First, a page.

Use words like “sit” and “watch me” and treats to keep the dog’s attention.
When new things are added to the dog’s world for the first few or even first few dozen times, the dog may go backwards a little.
This is also a good time to get your dog used to meeting new people and other dogs, so make sure they have good leash manners when they do. Slowly add new things to distract you.
How soon should German Shepherds start to learn how to walk on a leash?
When training a German Shepherd puppy to walk on leash, the German Shepherd puppy should be introduced to the equipment in a positive way as early as eight weeks old.
Tell the dog that this gear means something good is coming by giving it treats and talking in a happy tone. Then keep going through the steps as shown above.
What kinds of tools should be used with German Shepherds?
Choke chains should never be used on a German Shepherd. According to Anythinggermanshepherd, to avoid these because the breed has slim nose and shorter tracheas.
This makes them more likely to have breathing problems, which choke chains can make worse.
Try regular buckle collars or harnesses that are made to fit the German Shepherd’s body shape.
The material should be strong to match the German Shepherd’s strong body.
Dog Collars for German Shepherds and dog harnesses come in many colors and patterns to match any style.
How hard is it to teach a German Shepherd to walk on a leash?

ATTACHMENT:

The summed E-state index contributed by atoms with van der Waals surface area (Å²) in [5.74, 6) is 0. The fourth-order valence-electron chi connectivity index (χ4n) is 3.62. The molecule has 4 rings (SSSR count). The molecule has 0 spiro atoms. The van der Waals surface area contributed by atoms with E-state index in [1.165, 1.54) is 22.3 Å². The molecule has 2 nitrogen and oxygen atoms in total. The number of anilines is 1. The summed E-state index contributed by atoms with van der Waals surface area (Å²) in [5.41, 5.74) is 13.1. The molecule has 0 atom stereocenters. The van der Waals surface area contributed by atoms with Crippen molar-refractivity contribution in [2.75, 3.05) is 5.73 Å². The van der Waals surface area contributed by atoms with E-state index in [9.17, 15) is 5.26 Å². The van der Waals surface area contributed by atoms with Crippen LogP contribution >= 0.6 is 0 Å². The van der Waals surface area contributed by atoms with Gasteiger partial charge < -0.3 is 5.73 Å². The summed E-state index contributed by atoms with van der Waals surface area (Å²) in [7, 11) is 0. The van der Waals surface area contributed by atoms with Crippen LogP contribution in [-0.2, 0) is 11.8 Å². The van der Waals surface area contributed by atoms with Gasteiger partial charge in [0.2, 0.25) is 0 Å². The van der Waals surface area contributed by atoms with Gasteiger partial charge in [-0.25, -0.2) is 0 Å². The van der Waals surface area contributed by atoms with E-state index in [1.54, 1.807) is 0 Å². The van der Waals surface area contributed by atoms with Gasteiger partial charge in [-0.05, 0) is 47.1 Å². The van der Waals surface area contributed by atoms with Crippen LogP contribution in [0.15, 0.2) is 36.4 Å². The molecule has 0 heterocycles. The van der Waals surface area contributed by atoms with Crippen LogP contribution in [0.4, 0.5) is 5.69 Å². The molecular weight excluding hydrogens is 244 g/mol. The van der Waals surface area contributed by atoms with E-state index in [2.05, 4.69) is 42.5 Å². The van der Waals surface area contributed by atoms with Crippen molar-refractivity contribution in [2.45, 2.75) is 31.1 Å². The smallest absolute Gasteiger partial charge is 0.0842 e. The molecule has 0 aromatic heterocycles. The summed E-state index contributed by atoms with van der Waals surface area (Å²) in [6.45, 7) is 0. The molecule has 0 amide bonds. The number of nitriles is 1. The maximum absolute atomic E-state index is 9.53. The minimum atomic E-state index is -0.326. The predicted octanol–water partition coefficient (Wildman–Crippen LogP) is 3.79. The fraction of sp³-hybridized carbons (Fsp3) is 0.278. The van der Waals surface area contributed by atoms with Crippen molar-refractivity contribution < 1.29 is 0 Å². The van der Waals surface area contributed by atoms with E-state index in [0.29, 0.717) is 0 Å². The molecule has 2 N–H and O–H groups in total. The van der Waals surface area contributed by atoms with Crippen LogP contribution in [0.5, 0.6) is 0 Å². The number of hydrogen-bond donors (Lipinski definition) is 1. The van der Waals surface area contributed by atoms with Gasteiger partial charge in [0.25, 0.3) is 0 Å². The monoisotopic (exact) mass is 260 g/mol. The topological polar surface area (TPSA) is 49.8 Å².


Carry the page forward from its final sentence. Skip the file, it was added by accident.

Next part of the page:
This breed is known for being friendly and getting along well with people.
According to the AKC, German Shepherds are also known for being stubborn.
This can make it hard to train well. When training a German Shepherd puppy to walk on leash, this is a problem that needs to be solved with patience, consistency, and rewards because it can end up with the German Shepherd acting weird.
What kind of walks does a German Shepherd need?
German Shepherds don’t need a lot of activity. They don’t have a lot of energy and find it hard to do much exercise.
The German Shepherd Exercise Needs Guide on Pethouse says that the German Shepherd should take short walks of ten to fifteen minutes at a slow pace.
The same source says that you should work out before you eat.
When full, this breed tends to get sleepy and would rather just lie around. Walks should be fun and give the dog and owner a chance to get to know each other.
What if the German Shepherd pulls on the leash?
According to Germanshepherddoghq, a no-pull harness can help you stop your German Shepherd from pulling.
Most of the time, though, you don’t need any special gear. A policy of “zero tolerance” is what will teach the dog that pulling doesn’t get him anywhere.
What if the German Shepherd tries to bite
When training a German Shepherd puppy to walk on leash especially in the beginning, a handler should pay attention to both the German Shepherd and the rest of the world.
According to Anythinggermanshepherd, to watch for signs that the dog is going to lunge and distract it before it can. Once the temptation is gone, give a reward.